One theory is that the poem is about Evalina (Eva) Palmer (1874-1952; see the recent biography by Artemis Leontis), who was famous for her long red hair (like "autumn foliage"?) Eva Palmer later became part of a Greek poetic revival movement thanks to her marriage to the poet Angelos Sikelianos, but before that, she was more intimate with women such as Barney and Vivien. 


Vivien met Palmer through Barney, and the three women spent time together in the US in the fall of 1900.  But Vivien denied that she and Palmer had been lovers, whereas the poem to the Sunset Goddess clearly suggests a scene of sexual intimacy in the last verse: the poet describes her partner who is "expirant d'amour." As the poet herself experiences the "joie infinie," she "savors the violent taste of death." The groan of pleasure at the moment of orgasm is compared to a death rattle ("râle"), and the longing for death promised at the beginning of the poem is realized on a smaller scale, through "la petite mort" of orgasm.  True, Vivien could simply fantasize about intimacy with Palmer, so there can be no definitive answer to the speculation about any real-life relationship.


But if this is a love poem, Vivien has a funny way of expressing it. When you look more closely, it's a bit of a peculiar one once you get past the flattering opening. This goddess looks at herself in "stagnant marshes," for example, and her dresses smell of dying lilies and rotten branches. The dying lilies could be forgiven as a form of extreme decadent preference for powerful odors so strong that they border on the unpleasant, but rotten branches don't seem to have the same alibi. Then there's the fact that the person addressed in the poem is said to resemble everything that is bent over and declining. Not very goddess-like at all, in other words.  If this is a love poem, it is a very ambivalent one.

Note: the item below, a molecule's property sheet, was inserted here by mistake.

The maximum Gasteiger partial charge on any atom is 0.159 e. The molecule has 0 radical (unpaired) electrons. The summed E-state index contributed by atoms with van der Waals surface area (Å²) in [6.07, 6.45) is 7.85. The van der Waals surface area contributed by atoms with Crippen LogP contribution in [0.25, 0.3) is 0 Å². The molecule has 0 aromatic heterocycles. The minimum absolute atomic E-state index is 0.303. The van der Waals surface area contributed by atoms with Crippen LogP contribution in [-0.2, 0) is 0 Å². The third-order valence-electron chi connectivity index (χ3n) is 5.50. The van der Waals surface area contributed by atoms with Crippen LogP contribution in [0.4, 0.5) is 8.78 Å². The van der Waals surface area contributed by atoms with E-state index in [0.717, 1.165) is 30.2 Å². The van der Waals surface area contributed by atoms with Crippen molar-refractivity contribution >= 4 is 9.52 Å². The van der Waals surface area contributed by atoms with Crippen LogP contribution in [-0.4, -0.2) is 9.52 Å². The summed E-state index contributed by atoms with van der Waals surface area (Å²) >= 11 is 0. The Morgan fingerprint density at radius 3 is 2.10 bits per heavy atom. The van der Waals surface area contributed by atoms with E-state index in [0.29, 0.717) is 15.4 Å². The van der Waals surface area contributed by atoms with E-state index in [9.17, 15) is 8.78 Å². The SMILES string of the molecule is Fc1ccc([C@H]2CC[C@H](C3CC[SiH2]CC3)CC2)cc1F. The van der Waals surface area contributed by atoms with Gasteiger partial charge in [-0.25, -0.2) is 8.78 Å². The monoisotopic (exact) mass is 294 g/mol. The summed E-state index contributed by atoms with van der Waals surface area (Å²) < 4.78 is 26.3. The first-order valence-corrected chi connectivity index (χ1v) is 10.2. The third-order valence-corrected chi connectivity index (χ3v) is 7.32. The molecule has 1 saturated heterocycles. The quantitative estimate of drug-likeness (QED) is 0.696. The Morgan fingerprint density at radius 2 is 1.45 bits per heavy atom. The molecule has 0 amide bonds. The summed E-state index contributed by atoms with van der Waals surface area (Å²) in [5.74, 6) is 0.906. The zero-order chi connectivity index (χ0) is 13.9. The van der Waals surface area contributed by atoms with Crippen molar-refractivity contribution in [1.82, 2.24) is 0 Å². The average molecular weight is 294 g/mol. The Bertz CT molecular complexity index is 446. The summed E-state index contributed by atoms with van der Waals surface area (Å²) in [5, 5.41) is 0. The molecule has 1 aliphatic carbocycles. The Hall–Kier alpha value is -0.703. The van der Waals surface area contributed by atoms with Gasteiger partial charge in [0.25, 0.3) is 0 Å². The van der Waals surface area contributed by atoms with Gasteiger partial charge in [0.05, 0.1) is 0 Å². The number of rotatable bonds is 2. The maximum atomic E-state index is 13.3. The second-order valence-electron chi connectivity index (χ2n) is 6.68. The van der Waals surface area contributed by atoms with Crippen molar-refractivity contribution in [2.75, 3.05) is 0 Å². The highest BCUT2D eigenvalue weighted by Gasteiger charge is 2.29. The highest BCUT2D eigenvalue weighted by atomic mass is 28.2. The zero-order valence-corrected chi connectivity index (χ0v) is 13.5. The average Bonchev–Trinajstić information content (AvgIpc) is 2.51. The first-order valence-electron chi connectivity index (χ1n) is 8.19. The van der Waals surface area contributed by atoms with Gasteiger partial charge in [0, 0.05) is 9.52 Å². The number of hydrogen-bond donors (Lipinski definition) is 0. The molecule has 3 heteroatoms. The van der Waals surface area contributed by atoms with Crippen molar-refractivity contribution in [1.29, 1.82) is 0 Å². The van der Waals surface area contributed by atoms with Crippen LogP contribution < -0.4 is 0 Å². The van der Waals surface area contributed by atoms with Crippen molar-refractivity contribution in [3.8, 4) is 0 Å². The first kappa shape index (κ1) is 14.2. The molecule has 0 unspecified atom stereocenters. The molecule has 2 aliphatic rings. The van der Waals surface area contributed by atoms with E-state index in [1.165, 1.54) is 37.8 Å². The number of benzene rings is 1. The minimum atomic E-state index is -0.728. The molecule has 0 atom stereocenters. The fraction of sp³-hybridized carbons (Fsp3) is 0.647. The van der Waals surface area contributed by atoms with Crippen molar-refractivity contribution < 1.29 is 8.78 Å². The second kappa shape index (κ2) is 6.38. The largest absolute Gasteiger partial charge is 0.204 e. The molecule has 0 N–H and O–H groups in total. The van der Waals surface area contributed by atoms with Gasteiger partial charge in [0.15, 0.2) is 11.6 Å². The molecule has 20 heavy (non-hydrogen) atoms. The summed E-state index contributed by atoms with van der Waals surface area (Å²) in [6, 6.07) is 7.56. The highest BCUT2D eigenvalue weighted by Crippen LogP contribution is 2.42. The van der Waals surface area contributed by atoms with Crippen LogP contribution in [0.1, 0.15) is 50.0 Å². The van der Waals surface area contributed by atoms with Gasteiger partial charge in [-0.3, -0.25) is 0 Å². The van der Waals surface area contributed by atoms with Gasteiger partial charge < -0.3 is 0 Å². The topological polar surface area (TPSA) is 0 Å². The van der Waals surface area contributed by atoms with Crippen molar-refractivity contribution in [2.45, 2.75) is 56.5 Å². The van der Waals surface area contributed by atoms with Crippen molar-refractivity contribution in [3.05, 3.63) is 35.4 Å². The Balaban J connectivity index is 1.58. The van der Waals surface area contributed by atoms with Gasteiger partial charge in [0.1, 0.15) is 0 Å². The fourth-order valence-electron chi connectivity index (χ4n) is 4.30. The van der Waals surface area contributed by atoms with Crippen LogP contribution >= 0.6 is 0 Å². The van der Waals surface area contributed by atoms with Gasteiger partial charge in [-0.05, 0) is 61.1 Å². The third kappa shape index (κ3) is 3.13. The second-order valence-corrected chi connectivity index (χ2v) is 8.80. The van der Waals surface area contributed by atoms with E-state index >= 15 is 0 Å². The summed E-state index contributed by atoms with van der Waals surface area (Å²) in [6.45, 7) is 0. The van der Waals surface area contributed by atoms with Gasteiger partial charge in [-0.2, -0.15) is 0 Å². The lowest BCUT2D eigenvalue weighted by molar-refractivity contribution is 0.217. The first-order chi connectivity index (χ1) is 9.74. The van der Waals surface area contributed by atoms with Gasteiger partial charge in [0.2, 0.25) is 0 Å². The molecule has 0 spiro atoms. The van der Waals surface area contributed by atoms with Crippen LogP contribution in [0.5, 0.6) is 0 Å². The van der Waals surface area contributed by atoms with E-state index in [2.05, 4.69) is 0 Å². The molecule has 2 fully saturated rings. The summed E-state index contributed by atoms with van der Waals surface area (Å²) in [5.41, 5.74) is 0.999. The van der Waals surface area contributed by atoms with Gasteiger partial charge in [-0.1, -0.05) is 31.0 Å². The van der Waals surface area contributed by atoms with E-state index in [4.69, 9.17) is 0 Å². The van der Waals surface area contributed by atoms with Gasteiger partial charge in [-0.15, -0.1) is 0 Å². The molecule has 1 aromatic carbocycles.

Instead of treating the poem as a form of autobiography, however, we could also approach it from the point of view of its connections to other poems. For example, we could concentrate on the images of the setting sun. "Sunset" is part of the title (in English), and the third line of the poem brings the image of sunset (here "crépuscule") into conjunction with another red thing, blood. This is not an entirely uncomplicated image. Bringing blood into the picture is the first hint of trouble, that this might not be a simple love poem. But this metaphor connects with a chain of poetic resonances that move backward and forward in time to place the author, Vivien, in relation to other poets--major ones--in the French tradition.


First, going backwards, the association between sunset and blood ties Vivien to other poets who evoke the same phenomenon such as Charles Baudelaire. He notably describes a sun setting over water, thinking that the reflections of the low red sun as it dips below the horizon make it look as though the sun is bleeding into to the sea: "Le soleil s'est noyé dans son sang qui se fige " ("Harmonie du soir"). The fact that the sun has "drowned" is what tells us that the sun has disappeared into water, and what is left is "coagulating" blood. Put like that, it doesn't seem such a "harmonious" image (especially since the sun drowns in its own blood, which is a bit macabre to say the least). Not exactly a peaceful image of contemplation, then, but you have to remember that for Baudelaire one of the good things about evening was that it brought the promise of death (evening is the agony of day), and death meant release from pain and suffering (see "Recueillement"), so part of what was peaceful and poetic about the evening was its reminder that we shall all soon be delivered from life and finally have eternal rest. It's the kind of sentiment Vivien would have shared. We know that Vivien read and was influenced by Baudelaire, and critics have commented on his role in her work. Vivien's evocation of the image of the bleeding sun--in a collection titled Evocations, no less—seems a deliberate echo of Baudelaire's work. Vivien is consciously presenting herself as a poet in Baudelaire's lineage.